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News >  Idaho

Progressive coalition honored

Betsy Z. Russell Staff writer

BOISE – In one of the most conservative states in the nation, a nonprofit organization that draws together liberal and progressive groups to work for social justice and citizen participation in democracy has won a national leadership award and a $100,000 prize.

United Vision for Idaho has won the Ford Foundation’s “Leadership for a Changing World Award,” along with 16 other groups across the country. It is the only winner in Idaho or Eastern Washington and was selected from among nearly 1,000 nominees.

“These leaders are a welcome reminder that people can make a difference,” Ford Foundation President Susan V. Berresford said in announcing the award. “They have brought not only concrete gains to their communities but a determination to stand for justice that builds hope and inspires others. It’s never been more important to listen to them.”

Jim Hansen, UVI’s executive director, said the organization came together 10 years ago to try to unite liberal and progressive groups, from labor unions to environmentalists, Latino groups to gay-rights advocates, progressive student activists to liberal religious groups. They’re acknowledged minorities in a state that has the most Republican-dominated state Legislature in the country.

Some groups had worked together to defeat an anti-gay rights initiative in 1994 and wanted to build on that.

“The wedge politics, divide and conquer – you need a strategy to overcome that,” Hansen said, “so that ordinary people can claim power in a democracy.”

UVI is a coalition of 25 member groups, with projects focusing on money in politics, campaign finance reform, budget and tax policy, democracy and open government, Latino voter registration, Social Security, and more.

“We fight for social, economic and environmental justice,” said Gloria Munoz, an organizer and office manager for UVI who helps coordinate the Latino Vote Project.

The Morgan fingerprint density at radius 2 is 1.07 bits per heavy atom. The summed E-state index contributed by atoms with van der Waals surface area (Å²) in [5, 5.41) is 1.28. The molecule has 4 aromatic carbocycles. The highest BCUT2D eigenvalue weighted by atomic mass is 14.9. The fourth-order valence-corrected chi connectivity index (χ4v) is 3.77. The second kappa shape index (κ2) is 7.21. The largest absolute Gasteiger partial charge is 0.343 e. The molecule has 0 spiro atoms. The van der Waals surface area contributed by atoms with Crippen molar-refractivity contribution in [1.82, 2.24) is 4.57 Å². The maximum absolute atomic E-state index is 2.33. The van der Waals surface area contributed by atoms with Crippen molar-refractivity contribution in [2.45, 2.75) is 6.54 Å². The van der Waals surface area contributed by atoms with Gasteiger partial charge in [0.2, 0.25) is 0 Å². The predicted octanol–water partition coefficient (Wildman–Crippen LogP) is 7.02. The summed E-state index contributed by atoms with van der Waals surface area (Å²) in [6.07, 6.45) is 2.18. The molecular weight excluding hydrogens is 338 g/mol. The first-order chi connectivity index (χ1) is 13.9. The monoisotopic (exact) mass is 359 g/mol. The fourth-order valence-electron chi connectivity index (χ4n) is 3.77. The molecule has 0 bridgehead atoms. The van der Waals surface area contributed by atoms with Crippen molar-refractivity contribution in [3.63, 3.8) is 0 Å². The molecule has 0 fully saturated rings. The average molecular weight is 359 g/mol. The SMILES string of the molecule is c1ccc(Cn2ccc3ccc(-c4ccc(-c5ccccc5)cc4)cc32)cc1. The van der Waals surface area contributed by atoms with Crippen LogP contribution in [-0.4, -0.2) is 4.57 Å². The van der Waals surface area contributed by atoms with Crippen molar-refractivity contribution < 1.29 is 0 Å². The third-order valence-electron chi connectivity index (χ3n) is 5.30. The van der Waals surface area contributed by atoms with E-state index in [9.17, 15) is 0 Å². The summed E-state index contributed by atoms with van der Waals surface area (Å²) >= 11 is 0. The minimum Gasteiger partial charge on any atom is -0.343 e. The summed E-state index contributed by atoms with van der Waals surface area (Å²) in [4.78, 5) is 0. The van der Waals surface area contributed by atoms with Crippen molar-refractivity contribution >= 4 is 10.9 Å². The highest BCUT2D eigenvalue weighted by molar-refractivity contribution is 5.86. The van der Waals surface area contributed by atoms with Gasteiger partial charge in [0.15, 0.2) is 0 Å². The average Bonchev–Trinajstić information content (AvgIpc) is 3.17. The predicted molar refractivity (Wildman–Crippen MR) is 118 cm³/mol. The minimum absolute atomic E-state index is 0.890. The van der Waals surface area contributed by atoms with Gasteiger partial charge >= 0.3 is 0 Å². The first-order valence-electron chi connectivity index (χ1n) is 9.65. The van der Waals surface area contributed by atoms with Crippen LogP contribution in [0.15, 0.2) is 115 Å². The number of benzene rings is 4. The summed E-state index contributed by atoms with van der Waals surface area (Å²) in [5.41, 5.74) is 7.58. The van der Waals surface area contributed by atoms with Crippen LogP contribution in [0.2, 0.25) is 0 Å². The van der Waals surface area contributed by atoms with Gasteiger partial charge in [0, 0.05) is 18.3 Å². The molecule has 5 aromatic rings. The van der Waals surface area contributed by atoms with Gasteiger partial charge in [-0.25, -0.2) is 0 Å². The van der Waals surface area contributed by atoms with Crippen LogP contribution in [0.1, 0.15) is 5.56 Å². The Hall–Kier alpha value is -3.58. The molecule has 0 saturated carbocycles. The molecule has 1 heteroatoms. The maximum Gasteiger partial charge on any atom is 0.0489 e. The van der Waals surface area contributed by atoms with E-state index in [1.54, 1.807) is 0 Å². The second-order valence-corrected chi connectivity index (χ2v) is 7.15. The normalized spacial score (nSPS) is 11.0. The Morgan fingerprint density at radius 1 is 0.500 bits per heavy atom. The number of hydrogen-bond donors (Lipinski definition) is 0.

UVI program director Roger Sherman added, “All of these issues are connected. UVI is the glue.”

The Ford Foundation named five UVI staffers in announcing the award. In addition to Hansen, Munoz and Sherman, they included Moscow, Idaho, economist Judy Brown, who heads the Idaho Center on Budget and Tax Policy for UVI, and Lucinda Hormel, an organizer and head of the Idaho Working Group for Fair Elections.

Former Democratic State Sen. Mary Lou Reed of Coeur d’Alene, who nominated UVI for the award, said, “I’m very, very proud of all of them and their willingness to be active in a climate that is really not that friendly. … I commend them in every way.”

UVI will use the $100,000 prize in its work, plus an additional $15,000 for education and training to strengthen its effectiveness over the next two years. All the winners of the award also will participate in a multi-year research project to explore how community leadership is created and sustained.

Hansen, a former Democratic state legislator who is the son of former Idaho GOP Congressman Orval Hansen, said UVI won’t see a huge windfall from the prize – because several of its foundation grants have just “cycled out” or expired, and they totaled more than the prize. “This will ensure that our core function continues,” he said.

UVI is funded by grants, dues from member groups and individual donations, with grants making up the largest share of its $250,000 to $300,000 annual budget.

Justin Stormogipson, a Coeur d’Alene ophthalmologist who has worked with the group on campaign finance reform issues, said, “This is a very committed group. … They’ve been working on this for 10 years to try to kind of bring about some progressive change in Idaho. I know they’ve done some great work.”

Reed, who as a state senator worked with then-Idaho Women’s Network Director Betsy Dunklin, Sherman and several others to push for formation of UVI, said there was a desire to “bring together a little bit more oomph and clout” by combining the voices of different progressive groups.

“I think they have in common a great confidence in democracy and the power of organization to make a difference,” Reed said, “if people put their heads and their hearts and their hours together.”

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